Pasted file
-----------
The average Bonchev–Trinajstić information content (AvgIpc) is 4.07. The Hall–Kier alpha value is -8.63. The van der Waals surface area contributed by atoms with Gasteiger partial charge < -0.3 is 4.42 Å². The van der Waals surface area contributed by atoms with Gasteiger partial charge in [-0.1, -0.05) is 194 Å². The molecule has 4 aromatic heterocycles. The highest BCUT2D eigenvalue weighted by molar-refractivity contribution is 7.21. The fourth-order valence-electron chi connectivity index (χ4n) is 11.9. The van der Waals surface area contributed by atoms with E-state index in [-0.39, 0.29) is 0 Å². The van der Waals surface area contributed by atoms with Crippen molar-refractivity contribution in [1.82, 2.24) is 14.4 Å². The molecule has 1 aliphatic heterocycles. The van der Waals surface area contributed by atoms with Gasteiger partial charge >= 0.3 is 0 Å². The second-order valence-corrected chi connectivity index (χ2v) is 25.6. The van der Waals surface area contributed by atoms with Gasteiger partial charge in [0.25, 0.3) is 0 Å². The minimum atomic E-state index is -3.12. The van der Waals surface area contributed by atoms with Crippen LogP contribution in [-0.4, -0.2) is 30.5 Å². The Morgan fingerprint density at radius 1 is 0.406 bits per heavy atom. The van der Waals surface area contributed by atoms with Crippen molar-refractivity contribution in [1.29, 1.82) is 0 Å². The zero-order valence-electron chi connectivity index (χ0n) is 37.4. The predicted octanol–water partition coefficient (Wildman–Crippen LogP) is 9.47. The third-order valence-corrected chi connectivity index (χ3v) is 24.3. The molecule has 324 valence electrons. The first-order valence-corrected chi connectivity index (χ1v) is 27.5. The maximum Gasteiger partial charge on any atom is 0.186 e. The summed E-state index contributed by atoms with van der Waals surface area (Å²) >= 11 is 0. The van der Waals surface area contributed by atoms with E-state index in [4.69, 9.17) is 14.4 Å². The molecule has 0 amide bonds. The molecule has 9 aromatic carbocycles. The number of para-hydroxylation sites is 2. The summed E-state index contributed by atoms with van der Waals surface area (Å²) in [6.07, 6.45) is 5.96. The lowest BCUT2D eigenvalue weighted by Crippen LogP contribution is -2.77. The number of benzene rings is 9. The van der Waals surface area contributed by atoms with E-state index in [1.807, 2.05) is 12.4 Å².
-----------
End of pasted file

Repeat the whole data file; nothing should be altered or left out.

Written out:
The average Bonchev–Trinajstić information content (AvgIpc) is 4.07. The Hall–Kier alpha value is -8.63. The van der Waals surface area contributed by atoms with Gasteiger partial charge < -0.3 is 4.42 Å². The van der Waals surface area contributed by atoms with Gasteiger partial charge in [-0.1, -0.05) is 194 Å². The molecule has 4 aromatic heterocycles. The highest BCUT2D eigenvalue weighted by molar-refractivity contribution is 7.21. The fourth-order valence-electron chi connectivity index (χ4n) is 11.9. The van der Waals surface area contributed by atoms with E-state index in [-0.39, 0.29) is 0 Å². The van der Waals surface area contributed by atoms with Crippen molar-refractivity contribution in [1.82, 2.24) is 14.4 Å². The molecule has 1 aliphatic heterocycles. The van der Waals surface area contributed by atoms with Gasteiger partial charge >= 0.3 is 0 Å². The second-order valence-corrected chi connectivity index (χ2v) is 25.6. The van der Waals surface area contributed by atoms with Gasteiger partial charge in [0.25, 0.3) is 0 Å². The minimum atomic E-state index is -3.12. The van der Waals surface area contributed by atoms with Crippen LogP contribution in [-0.4, -0.2) is 30.5 Å². The Morgan fingerprint density at radius 1 is 0.406 bits per heavy atom. The van der Waals surface area contributed by atoms with Crippen molar-refractivity contribution in [1.29, 1.82) is 0 Å². The zero-order valence-electron chi connectivity index (χ0n) is 37.4. The predicted octanol–water partition coefficient (Wildman–Crippen LogP) is 9.47. The third-order valence-corrected chi connectivity index (χ3v) is 24.3. The molecule has 324 valence electrons. The first-order valence-corrected chi connectivity index (χ1v) is 27.5. The maximum Gasteiger partial charge on any atom is 0.186 e. The summed E-state index contributed by atoms with van der Waals surface area (Å²) >= 11 is 0. The van der Waals surface area contributed by atoms with E-state index in [4.69, 9.17) is 14.4 Å². The molecule has 0 amide bonds. The molecule has 9 aromatic carbocycles. The number of para-hydroxylation sites is 2. The summed E-state index contributed by atoms with van der Waals surface area (Å²) in [6.07, 6.45) is 5.96. The lowest BCUT2D eigenvalue weighted by Crippen LogP contribution is -2.77. The number of benzene rings is 9. The van der Waals surface area contributed by atoms with E-state index in [1.807, 2.05) is 12.4 Å².